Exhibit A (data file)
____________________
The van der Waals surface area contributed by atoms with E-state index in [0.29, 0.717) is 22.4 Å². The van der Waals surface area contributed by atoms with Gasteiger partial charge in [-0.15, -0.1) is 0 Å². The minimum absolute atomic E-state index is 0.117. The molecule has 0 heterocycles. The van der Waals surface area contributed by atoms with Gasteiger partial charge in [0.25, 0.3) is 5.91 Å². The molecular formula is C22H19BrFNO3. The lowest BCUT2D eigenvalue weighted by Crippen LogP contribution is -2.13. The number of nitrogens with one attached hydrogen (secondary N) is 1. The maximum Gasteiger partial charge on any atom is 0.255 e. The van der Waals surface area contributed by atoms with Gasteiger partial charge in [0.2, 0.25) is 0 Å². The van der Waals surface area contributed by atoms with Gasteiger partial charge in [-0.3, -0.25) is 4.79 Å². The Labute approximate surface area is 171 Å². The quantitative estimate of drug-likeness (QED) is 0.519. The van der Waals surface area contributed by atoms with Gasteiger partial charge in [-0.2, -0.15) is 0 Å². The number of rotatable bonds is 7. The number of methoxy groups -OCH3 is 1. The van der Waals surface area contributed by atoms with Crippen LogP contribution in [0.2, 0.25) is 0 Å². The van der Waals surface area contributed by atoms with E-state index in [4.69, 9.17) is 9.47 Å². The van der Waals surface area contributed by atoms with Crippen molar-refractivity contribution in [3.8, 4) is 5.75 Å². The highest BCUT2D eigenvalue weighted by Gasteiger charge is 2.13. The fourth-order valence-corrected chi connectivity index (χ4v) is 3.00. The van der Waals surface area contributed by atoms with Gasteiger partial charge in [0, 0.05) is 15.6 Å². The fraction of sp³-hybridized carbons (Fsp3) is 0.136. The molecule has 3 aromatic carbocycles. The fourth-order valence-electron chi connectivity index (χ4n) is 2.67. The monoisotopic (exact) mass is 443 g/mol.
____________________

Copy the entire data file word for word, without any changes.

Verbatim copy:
The van der Waals surface area contributed by atoms with E-state index in [0.29, 0.717) is 22.4 Å². The van der Waals surface area contributed by atoms with Gasteiger partial charge in [-0.15, -0.1) is 0 Å². The minimum absolute atomic E-state index is 0.117. The molecule has 0 heterocycles. The van der Waals surface area contributed by atoms with Gasteiger partial charge in [0.25, 0.3) is 5.91 Å². The molecular formula is C22H19BrFNO3. The lowest BCUT2D eigenvalue weighted by Crippen LogP contribution is -2.13. The number of nitrogens with one attached hydrogen (secondary N) is 1. The maximum Gasteiger partial charge on any atom is 0.255 e. The van der Waals surface area contributed by atoms with Gasteiger partial charge in [0.2, 0.25) is 0 Å². The van der Waals surface area contributed by atoms with Gasteiger partial charge in [-0.3, -0.25) is 4.79 Å². The Labute approximate surface area is 171 Å². The quantitative estimate of drug-likeness (QED) is 0.519. The van der Waals surface area contributed by atoms with Gasteiger partial charge in [-0.2, -0.15) is 0 Å². The number of rotatable bonds is 7. The number of methoxy groups -OCH3 is 1. The van der Waals surface area contributed by atoms with Crippen LogP contribution in [0.2, 0.25) is 0 Å². The van der Waals surface area contributed by atoms with E-state index in [4.69, 9.17) is 9.47 Å². The van der Waals surface area contributed by atoms with Crippen molar-refractivity contribution in [3.8, 4) is 5.75 Å². The highest BCUT2D eigenvalue weighted by Gasteiger charge is 2.13. The fourth-order valence-corrected chi connectivity index (χ4v) is 3.00. The van der Waals surface area contributed by atoms with Gasteiger partial charge in [0, 0.05) is 15.6 Å². The fraction of sp³-hybridized carbons (Fsp3) is 0.136. The molecule has 3 aromatic carbocycles. The fourth-order valence-electron chi connectivity index (χ4n) is 2.67. The monoisotopic (exact) mass is 443 g/mol.